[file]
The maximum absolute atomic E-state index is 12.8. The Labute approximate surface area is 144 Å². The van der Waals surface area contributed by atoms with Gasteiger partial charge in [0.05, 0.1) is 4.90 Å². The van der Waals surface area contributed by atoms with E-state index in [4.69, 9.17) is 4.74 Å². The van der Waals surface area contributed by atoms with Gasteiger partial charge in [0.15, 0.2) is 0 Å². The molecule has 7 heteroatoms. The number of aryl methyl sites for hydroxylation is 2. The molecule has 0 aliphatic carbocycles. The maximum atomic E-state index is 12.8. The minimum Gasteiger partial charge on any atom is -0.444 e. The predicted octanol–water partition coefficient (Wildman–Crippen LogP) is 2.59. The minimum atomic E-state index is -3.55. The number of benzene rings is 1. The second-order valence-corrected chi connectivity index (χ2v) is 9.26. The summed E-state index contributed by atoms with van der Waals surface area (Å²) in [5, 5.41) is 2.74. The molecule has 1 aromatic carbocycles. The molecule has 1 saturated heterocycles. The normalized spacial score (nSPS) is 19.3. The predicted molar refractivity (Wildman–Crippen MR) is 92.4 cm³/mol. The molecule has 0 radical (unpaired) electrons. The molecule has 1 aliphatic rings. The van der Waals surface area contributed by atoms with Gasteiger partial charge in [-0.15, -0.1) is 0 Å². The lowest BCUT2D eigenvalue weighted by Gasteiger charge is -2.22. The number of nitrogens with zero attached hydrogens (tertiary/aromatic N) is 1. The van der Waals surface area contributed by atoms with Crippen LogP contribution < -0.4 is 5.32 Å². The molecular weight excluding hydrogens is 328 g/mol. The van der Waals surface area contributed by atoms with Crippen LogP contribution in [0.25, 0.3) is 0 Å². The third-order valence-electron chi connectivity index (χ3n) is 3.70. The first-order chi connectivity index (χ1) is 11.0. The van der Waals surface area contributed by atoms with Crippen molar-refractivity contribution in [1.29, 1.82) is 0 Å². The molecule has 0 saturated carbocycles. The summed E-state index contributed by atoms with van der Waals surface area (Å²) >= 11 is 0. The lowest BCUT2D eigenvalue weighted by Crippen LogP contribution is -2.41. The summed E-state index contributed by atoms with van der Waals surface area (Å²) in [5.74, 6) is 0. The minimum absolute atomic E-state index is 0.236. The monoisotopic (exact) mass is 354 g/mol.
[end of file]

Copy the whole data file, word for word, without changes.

The maximum absolute atomic E-state index is 12.8. The Labute approximate surface area is 144 Å². The van der Waals surface area contributed by atoms with Gasteiger partial charge in [0.05, 0.1) is 4.90 Å². The van der Waals surface area contributed by atoms with E-state index in [4.69, 9.17) is 4.74 Å². The van der Waals surface area contributed by atoms with Gasteiger partial charge in [0.15, 0.2) is 0 Å². The molecule has 7 heteroatoms. The number of aryl methyl sites for hydroxylation is 2. The molecule has 0 aliphatic carbocycles. The maximum atomic E-state index is 12.8. The minimum Gasteiger partial charge on any atom is -0.444 e. The predicted octanol–water partition coefficient (Wildman–Crippen LogP) is 2.59. The minimum atomic E-state index is -3.55. The number of benzene rings is 1. The second-order valence-corrected chi connectivity index (χ2v) is 9.26. The summed E-state index contributed by atoms with van der Waals surface area (Å²) in [5, 5.41) is 2.74. The molecule has 1 aromatic carbocycles. The molecule has 1 saturated heterocycles. The normalized spacial score (nSPS) is 19.3. The predicted molar refractivity (Wildman–Crippen MR) is 92.4 cm³/mol. The molecule has 0 radical (unpaired) electrons. The molecule has 1 aliphatic rings. The van der Waals surface area contributed by atoms with Gasteiger partial charge in [-0.15, -0.1) is 0 Å². The lowest BCUT2D eigenvalue weighted by Gasteiger charge is -2.22. The number of nitrogens with zero attached hydrogens (tertiary/aromatic N) is 1. The van der Waals surface area contributed by atoms with Crippen LogP contribution < -0.4 is 5.32 Å². The molecular weight excluding hydrogens is 328 g/mol. The van der Waals surface area contributed by atoms with Crippen LogP contribution in [0.25, 0.3) is 0 Å². The third-order valence-electron chi connectivity index (χ3n) is 3.70. The first-order chi connectivity index (χ1) is 11.0. The van der Waals surface area contributed by atoms with Crippen molar-refractivity contribution in [1.29, 1.82) is 0 Å². The molecule has 0 saturated carbocycles. The summed E-state index contributed by atoms with van der Waals surface area (Å²) >= 11 is 0. The lowest BCUT2D eigenvalue weighted by Crippen LogP contribution is -2.41. The summed E-state index contributed by atoms with van der Waals surface area (Å²) in [5.74, 6) is 0. The minimum absolute atomic E-state index is 0.236. The monoisotopic (exact) mass is 354 g/mol.